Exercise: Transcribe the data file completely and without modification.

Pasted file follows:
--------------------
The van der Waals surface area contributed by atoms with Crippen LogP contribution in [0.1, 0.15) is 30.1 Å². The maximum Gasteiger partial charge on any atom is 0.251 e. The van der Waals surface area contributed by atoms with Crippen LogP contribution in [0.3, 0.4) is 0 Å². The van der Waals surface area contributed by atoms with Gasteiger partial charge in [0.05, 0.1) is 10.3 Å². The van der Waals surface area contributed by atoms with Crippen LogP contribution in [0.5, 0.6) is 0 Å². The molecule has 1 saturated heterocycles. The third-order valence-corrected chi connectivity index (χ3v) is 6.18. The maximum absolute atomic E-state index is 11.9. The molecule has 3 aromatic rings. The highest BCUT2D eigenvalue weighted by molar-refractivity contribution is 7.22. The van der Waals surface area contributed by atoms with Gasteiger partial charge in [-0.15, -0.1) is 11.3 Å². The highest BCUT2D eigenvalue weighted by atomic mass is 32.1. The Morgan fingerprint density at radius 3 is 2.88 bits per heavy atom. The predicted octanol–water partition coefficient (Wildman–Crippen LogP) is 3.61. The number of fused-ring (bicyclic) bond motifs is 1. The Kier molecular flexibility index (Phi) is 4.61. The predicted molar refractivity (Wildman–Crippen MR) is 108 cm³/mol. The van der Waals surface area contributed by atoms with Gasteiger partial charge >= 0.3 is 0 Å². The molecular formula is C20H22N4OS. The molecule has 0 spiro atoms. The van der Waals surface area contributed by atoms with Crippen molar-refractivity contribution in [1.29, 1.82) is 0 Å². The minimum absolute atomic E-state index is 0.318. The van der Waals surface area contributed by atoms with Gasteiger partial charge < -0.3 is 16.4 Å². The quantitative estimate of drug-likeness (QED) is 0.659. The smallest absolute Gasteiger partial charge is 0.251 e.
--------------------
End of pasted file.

The van der Waals surface area contributed by atoms with Crippen LogP contribution in [0.1, 0.15) is 30.1 Å². The maximum Gasteiger partial charge on any atom is 0.251 e. The van der Waals surface area contributed by atoms with Crippen LogP contribution in [0.3, 0.4) is 0 Å². The van der Waals surface area contributed by atoms with Gasteiger partial charge in [0.05, 0.1) is 10.3 Å². The van der Waals surface area contributed by atoms with Crippen LogP contribution in [0.5, 0.6) is 0 Å². The molecule has 1 saturated heterocycles. The third-order valence-corrected chi connectivity index (χ3v) is 6.18. The maximum absolute atomic E-state index is 11.9. The molecule has 3 aromatic rings. The highest BCUT2D eigenvalue weighted by molar-refractivity contribution is 7.22. The van der Waals surface area contributed by atoms with Gasteiger partial charge in [-0.15, -0.1) is 11.3 Å². The highest BCUT2D eigenvalue weighted by atomic mass is 32.1. The Morgan fingerprint density at radius 3 is 2.88 bits per heavy atom. The predicted octanol–water partition coefficient (Wildman–Crippen LogP) is 3.61. The number of fused-ring (bicyclic) bond motifs is 1. The Kier molecular flexibility index (Phi) is 4.61. The predicted molar refractivity (Wildman–Crippen MR) is 108 cm³/mol. The van der Waals surface area contributed by atoms with Gasteiger partial charge >= 0.3 is 0 Å². The molecular formula is C20H22N4OS. The molecule has 0 spiro atoms. The van der Waals surface area contributed by atoms with Crippen molar-refractivity contribution in [1.29, 1.82) is 0 Å². The minimum absolute atomic E-state index is 0.318. The van der Waals surface area contributed by atoms with Gasteiger partial charge < -0.3 is 16.4 Å². The quantitative estimate of drug-likeness (QED) is 0.659. The smallest absolute Gasteiger partial charge is 0.251 e.